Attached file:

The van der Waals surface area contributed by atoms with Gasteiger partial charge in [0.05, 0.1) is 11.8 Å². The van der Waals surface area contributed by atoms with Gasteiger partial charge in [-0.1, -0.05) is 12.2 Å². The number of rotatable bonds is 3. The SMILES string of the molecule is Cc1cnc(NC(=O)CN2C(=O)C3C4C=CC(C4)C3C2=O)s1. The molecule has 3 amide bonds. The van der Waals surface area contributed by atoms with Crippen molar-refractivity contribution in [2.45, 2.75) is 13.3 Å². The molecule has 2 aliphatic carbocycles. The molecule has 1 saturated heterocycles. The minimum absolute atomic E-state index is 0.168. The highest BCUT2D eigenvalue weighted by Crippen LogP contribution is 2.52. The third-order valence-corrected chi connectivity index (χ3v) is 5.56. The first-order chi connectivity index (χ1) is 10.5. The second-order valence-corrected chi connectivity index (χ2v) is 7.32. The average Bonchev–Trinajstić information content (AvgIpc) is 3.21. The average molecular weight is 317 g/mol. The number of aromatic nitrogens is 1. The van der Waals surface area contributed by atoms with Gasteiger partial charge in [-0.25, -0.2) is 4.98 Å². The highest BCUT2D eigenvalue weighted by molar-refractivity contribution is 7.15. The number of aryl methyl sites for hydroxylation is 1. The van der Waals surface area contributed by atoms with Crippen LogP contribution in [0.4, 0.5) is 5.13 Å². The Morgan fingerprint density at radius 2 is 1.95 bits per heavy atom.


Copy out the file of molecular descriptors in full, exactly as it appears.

The van der Waals surface area contributed by atoms with Gasteiger partial charge in [0.05, 0.1) is 11.8 Å². The van der Waals surface area contributed by atoms with Gasteiger partial charge in [-0.1, -0.05) is 12.2 Å². The number of rotatable bonds is 3. The SMILES string of the molecule is Cc1cnc(NC(=O)CN2C(=O)C3C4C=CC(C4)C3C2=O)s1. The molecule has 3 amide bonds. The van der Waals surface area contributed by atoms with Crippen molar-refractivity contribution in [2.45, 2.75) is 13.3 Å². The molecule has 2 aliphatic carbocycles. The molecule has 1 saturated heterocycles. The minimum absolute atomic E-state index is 0.168. The highest BCUT2D eigenvalue weighted by Crippen LogP contribution is 2.52. The third-order valence-corrected chi connectivity index (χ3v) is 5.56. The first-order chi connectivity index (χ1) is 10.5. The second-order valence-corrected chi connectivity index (χ2v) is 7.32. The average Bonchev–Trinajstić information content (AvgIpc) is 3.21. The average molecular weight is 317 g/mol. The number of aromatic nitrogens is 1. The van der Waals surface area contributed by atoms with Gasteiger partial charge in [-0.25, -0.2) is 4.98 Å². The highest BCUT2D eigenvalue weighted by molar-refractivity contribution is 7.15. The number of aryl methyl sites for hydroxylation is 1. The van der Waals surface area contributed by atoms with Crippen LogP contribution in [0.4, 0.5) is 5.13 Å². The Morgan fingerprint density at radius 2 is 1.95 bits per heavy atom.